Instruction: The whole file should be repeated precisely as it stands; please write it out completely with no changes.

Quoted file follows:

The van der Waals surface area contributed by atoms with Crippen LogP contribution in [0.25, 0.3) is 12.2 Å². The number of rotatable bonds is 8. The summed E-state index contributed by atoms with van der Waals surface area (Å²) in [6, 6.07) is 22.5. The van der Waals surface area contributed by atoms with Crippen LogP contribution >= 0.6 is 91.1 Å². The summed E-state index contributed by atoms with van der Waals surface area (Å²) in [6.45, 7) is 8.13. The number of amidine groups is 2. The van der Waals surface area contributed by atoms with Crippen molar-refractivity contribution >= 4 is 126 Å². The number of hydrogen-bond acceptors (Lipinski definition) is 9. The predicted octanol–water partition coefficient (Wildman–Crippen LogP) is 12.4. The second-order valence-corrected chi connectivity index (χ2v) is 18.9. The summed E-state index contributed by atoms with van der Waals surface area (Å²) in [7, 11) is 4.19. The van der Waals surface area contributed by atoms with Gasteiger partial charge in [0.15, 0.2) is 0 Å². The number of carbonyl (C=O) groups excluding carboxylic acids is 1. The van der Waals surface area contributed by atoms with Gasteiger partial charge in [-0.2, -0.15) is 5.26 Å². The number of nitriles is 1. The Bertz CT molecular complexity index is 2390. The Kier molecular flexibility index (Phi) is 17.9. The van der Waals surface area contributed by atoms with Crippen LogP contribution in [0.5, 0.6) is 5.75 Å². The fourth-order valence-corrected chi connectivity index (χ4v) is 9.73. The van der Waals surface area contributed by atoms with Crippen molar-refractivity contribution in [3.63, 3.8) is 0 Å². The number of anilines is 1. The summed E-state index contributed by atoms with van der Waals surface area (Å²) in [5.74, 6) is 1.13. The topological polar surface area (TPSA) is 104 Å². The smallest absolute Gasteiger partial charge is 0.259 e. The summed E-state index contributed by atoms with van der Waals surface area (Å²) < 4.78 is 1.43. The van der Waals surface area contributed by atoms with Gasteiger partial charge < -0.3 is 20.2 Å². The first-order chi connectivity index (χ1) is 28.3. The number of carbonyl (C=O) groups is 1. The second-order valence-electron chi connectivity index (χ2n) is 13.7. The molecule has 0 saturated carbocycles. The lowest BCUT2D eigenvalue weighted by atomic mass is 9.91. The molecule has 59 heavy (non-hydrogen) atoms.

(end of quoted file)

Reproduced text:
The van der Waals surface area contributed by atoms with Crippen LogP contribution in [0.25, 0.3) is 12.2 Å². The number of rotatable bonds is 8. The summed E-state index contributed by atoms with van der Waals surface area (Å²) in [6, 6.07) is 22.5. The van der Waals surface area contributed by atoms with Crippen LogP contribution >= 0.6 is 91.1 Å². The summed E-state index contributed by atoms with van der Waals surface area (Å²) in [6.45, 7) is 8.13. The number of amidine groups is 2. The van der Waals surface area contributed by atoms with Crippen molar-refractivity contribution >= 4 is 126 Å². The number of hydrogen-bond acceptors (Lipinski definition) is 9. The predicted octanol–water partition coefficient (Wildman–Crippen LogP) is 12.4. The second-order valence-corrected chi connectivity index (χ2v) is 18.9. The summed E-state index contributed by atoms with van der Waals surface area (Å²) in [7, 11) is 4.19. The van der Waals surface area contributed by atoms with Gasteiger partial charge in [0.15, 0.2) is 0 Å². The number of carbonyl (C=O) groups excluding carboxylic acids is 1. The van der Waals surface area contributed by atoms with Gasteiger partial charge in [-0.2, -0.15) is 5.26 Å². The number of nitriles is 1. The Bertz CT molecular complexity index is 2390. The Kier molecular flexibility index (Phi) is 17.9. The van der Waals surface area contributed by atoms with Crippen LogP contribution in [0.5, 0.6) is 5.75 Å². The fourth-order valence-corrected chi connectivity index (χ4v) is 9.73. The van der Waals surface area contributed by atoms with Crippen molar-refractivity contribution in [3.63, 3.8) is 0 Å². The number of anilines is 1. The summed E-state index contributed by atoms with van der Waals surface area (Å²) in [5.74, 6) is 1.13. The topological polar surface area (TPSA) is 104 Å². The smallest absolute Gasteiger partial charge is 0.259 e. The summed E-state index contributed by atoms with van der Waals surface area (Å²) < 4.78 is 1.43. The van der Waals surface area contributed by atoms with Gasteiger partial charge < -0.3 is 20.2 Å². The first-order chi connectivity index (χ1) is 28.3. The number of carbonyl (C=O) groups is 1. The second-order valence-electron chi connectivity index (χ2n) is 13.7. The molecule has 0 saturated carbocycles. The lowest BCUT2D eigenvalue weighted by atomic mass is 9.91. The molecule has 59 heavy (non-hydrogen) atoms.